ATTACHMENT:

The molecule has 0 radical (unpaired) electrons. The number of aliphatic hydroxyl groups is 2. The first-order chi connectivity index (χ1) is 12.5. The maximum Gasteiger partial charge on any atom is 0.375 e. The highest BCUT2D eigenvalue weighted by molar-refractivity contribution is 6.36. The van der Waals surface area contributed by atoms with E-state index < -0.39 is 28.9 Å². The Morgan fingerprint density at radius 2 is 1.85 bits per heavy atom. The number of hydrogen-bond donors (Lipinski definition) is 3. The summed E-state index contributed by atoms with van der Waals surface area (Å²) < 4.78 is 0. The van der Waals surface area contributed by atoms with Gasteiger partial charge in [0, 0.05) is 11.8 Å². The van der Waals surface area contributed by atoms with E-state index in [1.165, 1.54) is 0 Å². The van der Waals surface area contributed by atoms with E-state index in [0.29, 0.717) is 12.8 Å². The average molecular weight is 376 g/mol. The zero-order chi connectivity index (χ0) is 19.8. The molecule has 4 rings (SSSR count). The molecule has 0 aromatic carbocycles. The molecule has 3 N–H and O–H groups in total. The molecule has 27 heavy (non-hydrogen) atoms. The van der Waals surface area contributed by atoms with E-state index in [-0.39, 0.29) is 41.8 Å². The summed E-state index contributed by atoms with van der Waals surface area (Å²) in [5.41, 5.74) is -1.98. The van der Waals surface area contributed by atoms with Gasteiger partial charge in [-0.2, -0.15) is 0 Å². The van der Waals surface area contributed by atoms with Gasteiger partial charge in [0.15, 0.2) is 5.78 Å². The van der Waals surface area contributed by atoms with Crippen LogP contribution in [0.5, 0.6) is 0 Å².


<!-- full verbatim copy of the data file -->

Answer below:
The molecule has 0 radical (unpaired) electrons. The number of aliphatic hydroxyl groups is 2. The first-order chi connectivity index (χ1) is 12.5. The maximum Gasteiger partial charge on any atom is 0.375 e. The highest BCUT2D eigenvalue weighted by molar-refractivity contribution is 6.36. The van der Waals surface area contributed by atoms with E-state index < -0.39 is 28.9 Å². The Morgan fingerprint density at radius 2 is 1.85 bits per heavy atom. The number of hydrogen-bond donors (Lipinski definition) is 3. The summed E-state index contributed by atoms with van der Waals surface area (Å²) < 4.78 is 0. The van der Waals surface area contributed by atoms with Gasteiger partial charge in [0, 0.05) is 11.8 Å². The van der Waals surface area contributed by atoms with E-state index in [1.165, 1.54) is 0 Å². The van der Waals surface area contributed by atoms with E-state index in [0.29, 0.717) is 12.8 Å². The average molecular weight is 376 g/mol. The zero-order chi connectivity index (χ0) is 19.8. The molecule has 4 rings (SSSR count). The molecule has 0 aromatic carbocycles. The molecule has 3 N–H and O–H groups in total. The molecule has 27 heavy (non-hydrogen) atoms. The van der Waals surface area contributed by atoms with E-state index in [-0.39, 0.29) is 41.8 Å². The summed E-state index contributed by atoms with van der Waals surface area (Å²) in [5.41, 5.74) is -1.98. The van der Waals surface area contributed by atoms with Gasteiger partial charge in [-0.2, -0.15) is 0 Å². The van der Waals surface area contributed by atoms with Gasteiger partial charge in [0.15, 0.2) is 5.78 Å². The van der Waals surface area contributed by atoms with Crippen LogP contribution in [0.5, 0.6) is 0 Å².